First, I eat a bowl of Grape Nuts on the couch. This is followed by my morning pills. I may or may not have a dramatic and prolonged choking spell on a pill, or even my water, for that matter. At this point, I am unable to move until lunch time. I force myself to eat lunch exactly two hours after I finish eating breakfast. The routine is helpful in remembering to eat, because hunger often never comes. Quite often, before lunch comes, I have a spell of reduced consciousness. My body goes limp, and I am unable to respond to much. If anyone is around and realizes that I am not just asleep, they may come and force a salt pill and water in my mouth. That will resolve the spell within ten minutes, most days. If no one is around or notices, I may remain semi-conscious for an extended period of time, unable to do anything. For lunch, my mom or my fiancé helps me to get apple slices and Triscuits. Then, I take my lunch pills. At this point, I am still unable to get off the couch for several more hours.

On a good day, around 5:00, I will be able to go get washed up and dressed. I don't have the energy for a shower every day, or to even get dressed every day. But most days, I do get to eat dinner and take more pills. Since I can’t drive, there is nothing to do after dinner. I don’t have the energy anyway. I’d like to go for a walk around the block for my Physical Therapy, but currently, I’m not allowed to, because I’m so likely to have a drop attack. (I would enjoy getting out of the house, but even a walk around the block causes a considerable increase in pain, even on a good day. But this isn't allowed right now.) So, I generally just sit around and watch t.v. until 9:00, because that’s the only time of day that I may have company. At 9:00, I may try a few exercises (planks, toe raises, etc.). I’m always too tired, but I’ll force myself somedays. It is pure torture to exercise. If you see me exercise, you'll wonder what is wrong with me. But that's just the look of pain on my face from the exercise.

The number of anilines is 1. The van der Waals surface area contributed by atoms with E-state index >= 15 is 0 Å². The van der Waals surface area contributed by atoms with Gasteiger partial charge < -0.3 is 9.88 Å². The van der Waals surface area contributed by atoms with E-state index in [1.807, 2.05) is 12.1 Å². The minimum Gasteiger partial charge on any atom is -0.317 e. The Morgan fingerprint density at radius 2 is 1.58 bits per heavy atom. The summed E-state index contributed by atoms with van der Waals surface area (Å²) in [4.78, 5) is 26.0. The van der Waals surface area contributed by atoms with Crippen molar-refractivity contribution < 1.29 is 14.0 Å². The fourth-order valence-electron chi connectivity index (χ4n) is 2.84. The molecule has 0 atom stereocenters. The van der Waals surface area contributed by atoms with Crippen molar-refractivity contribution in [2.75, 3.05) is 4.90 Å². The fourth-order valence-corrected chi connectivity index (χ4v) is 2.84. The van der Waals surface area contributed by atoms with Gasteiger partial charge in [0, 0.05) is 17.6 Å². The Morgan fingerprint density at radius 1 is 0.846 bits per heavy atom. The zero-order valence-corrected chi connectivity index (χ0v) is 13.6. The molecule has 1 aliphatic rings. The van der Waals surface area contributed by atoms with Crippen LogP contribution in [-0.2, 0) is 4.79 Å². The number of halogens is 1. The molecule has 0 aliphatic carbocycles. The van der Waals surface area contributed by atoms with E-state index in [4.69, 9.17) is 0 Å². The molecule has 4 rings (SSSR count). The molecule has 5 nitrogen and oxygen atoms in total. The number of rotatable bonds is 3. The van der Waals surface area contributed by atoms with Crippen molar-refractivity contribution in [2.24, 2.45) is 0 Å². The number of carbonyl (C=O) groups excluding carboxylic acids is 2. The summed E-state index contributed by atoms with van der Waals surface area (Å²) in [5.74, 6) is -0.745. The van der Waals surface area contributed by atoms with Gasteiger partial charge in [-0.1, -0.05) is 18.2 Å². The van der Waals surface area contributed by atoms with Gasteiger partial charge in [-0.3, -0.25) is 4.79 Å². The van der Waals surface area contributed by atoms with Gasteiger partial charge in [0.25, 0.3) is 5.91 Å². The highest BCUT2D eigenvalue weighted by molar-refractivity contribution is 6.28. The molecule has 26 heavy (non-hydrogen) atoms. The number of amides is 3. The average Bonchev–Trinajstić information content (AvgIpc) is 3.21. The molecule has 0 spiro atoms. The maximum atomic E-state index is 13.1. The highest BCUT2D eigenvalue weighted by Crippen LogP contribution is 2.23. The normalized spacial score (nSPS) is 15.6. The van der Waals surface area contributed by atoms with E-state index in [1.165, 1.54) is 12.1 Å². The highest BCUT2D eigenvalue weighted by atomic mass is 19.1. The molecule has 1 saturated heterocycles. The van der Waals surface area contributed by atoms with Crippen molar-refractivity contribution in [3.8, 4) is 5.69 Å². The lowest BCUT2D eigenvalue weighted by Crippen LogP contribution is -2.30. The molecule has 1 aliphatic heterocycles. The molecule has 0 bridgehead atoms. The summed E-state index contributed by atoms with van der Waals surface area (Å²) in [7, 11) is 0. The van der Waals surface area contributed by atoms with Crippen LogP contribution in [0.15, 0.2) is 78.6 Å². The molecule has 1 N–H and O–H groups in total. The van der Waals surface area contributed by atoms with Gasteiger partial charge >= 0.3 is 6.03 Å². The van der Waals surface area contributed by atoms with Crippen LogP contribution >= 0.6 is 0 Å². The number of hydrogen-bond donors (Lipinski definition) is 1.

Miraculously, the best time of day for me, and many POTS patients, is late at night, which is why I’m typing this at 2:00 a.m. Unfortunately, this is another lonely time of night. Lately, the loneliness leads to a lot of tears, but that's not too unusual. It also ends up being a very unproductive time. But it’s hard to go to sleep too early, when it’s the best you’ve felt all day.

I've skipped over exciting things, like drop attacks, where I collapse straight to the floor in the middle of whatever I'm doing, or days of horrifying pain that prevent me from leaving my darkened bedroom. We'll skip any emotional peaks or particularly strange symptoms. We'll stick with average days.

So, that’s life. And I think it explains why I find it essentially impossible to work, nearly impossible to work out, and why I haven’t been able to maintain any friendships in years. How do you maintain a social life with a life like this (other than a virtual one)? Virtual friends are great, but they may or may not be counter-productive to real life relations, or so I’ve heard.
And so, I keep on living. Thank goodness for compassionate caretakers and little canine companions.

Disclaimer: I don't mean to say that this is what a day in the life of anyone with these conditions is like...just that this is what an average day at this point in my journey is like.